That would be "El amanacer". From what I can tell, "La madrugada" more acurately refers to the part of the day especially when the sun hasn't even risen yet. Usually that's 4 to 5 am, but for some it can start as early as 1 in the morning. English doesn't have a unique word dedicated for this time--"Dawn", which Duolingo suggests, only describes the last bit of that time--but there are a few idioms that get pretty close, such as "The small hours" and "The wee hours".


I wrote "the early hours"


I took Spanish in Quito, Ecuador and my teacher taught me that la madrugada was the deepest part of the night, like 3-4AM.


In Spain this is the early hours - often still in darkness - when on your way home from a very late night out, so not always dawn or daybreak, but here i will translate it for Duo as "The dawn".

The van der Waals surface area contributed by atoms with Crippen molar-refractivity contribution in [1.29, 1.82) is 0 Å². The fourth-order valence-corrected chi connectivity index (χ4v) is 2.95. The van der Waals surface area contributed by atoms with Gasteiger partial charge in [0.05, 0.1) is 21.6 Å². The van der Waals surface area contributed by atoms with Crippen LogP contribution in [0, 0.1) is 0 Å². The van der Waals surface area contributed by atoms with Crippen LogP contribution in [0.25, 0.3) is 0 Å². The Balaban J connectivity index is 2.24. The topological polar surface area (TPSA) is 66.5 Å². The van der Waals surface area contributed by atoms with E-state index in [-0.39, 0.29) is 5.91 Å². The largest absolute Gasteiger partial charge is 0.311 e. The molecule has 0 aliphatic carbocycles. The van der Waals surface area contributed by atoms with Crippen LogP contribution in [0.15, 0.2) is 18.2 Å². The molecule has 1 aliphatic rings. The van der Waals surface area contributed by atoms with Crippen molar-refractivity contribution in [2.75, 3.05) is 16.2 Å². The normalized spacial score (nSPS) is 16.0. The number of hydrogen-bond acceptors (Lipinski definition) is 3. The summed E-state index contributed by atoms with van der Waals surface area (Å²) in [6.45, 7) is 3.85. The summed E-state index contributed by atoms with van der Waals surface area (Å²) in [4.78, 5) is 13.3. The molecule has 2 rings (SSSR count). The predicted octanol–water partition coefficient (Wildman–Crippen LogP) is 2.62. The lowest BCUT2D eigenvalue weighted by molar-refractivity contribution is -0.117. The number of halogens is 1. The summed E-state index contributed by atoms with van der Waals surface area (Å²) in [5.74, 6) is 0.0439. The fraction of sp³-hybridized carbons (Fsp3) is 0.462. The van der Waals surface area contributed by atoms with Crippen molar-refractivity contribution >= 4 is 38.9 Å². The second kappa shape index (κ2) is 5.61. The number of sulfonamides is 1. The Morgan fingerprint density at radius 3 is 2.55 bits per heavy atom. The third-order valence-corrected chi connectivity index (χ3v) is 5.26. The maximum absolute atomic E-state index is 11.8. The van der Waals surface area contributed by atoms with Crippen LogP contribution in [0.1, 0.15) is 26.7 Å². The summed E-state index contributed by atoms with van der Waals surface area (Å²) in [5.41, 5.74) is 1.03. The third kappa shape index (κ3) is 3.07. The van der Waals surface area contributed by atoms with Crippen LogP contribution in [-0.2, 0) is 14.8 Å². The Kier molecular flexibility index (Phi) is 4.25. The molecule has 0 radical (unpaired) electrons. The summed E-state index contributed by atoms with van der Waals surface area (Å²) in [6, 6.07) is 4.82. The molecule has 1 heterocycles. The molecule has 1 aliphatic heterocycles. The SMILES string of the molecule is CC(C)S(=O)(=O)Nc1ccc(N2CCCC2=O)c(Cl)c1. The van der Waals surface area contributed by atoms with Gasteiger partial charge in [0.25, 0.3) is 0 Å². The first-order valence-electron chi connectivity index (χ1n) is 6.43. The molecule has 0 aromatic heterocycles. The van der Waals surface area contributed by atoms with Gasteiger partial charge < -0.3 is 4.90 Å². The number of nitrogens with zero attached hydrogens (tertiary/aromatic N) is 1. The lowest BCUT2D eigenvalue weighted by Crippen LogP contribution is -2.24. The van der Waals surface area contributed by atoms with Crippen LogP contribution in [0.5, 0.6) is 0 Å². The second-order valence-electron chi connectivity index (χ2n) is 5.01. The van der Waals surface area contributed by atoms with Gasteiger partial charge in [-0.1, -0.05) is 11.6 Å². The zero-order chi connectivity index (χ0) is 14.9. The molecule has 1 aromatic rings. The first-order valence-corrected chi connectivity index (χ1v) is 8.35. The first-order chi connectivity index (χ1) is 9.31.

Why is the sunrise not correct? The picture graphic shows the sun coming up.


Sunrise is a synonym of down, so it is indeed the same. Said this, 'La madrugada' does not mean sunrise nor down (which would be 'el alba'). 'La madrugada' is the time between 00:00 am and 11.59 am but since there's no specific english word for that duolingo uses down. Although 'Early morning' fits ok.


Why doesn't sunrise work...it's the same as daybreak or dawn. In English they are interchangeable.

[deactivated user]

    dawn and sunrise are the same


    In English maybe, but apparantly from what I'm hearing from other commenters is that in Spanish "La madrugada" refers to the part of the day starting way, WAY before the sun even begins to rise over the horizon. In fact, this period starts for some as early as 1am, just ONE HOUR AFTER MIDNIGHT if you can believe it. This is why "Early morning" is considered a better translation.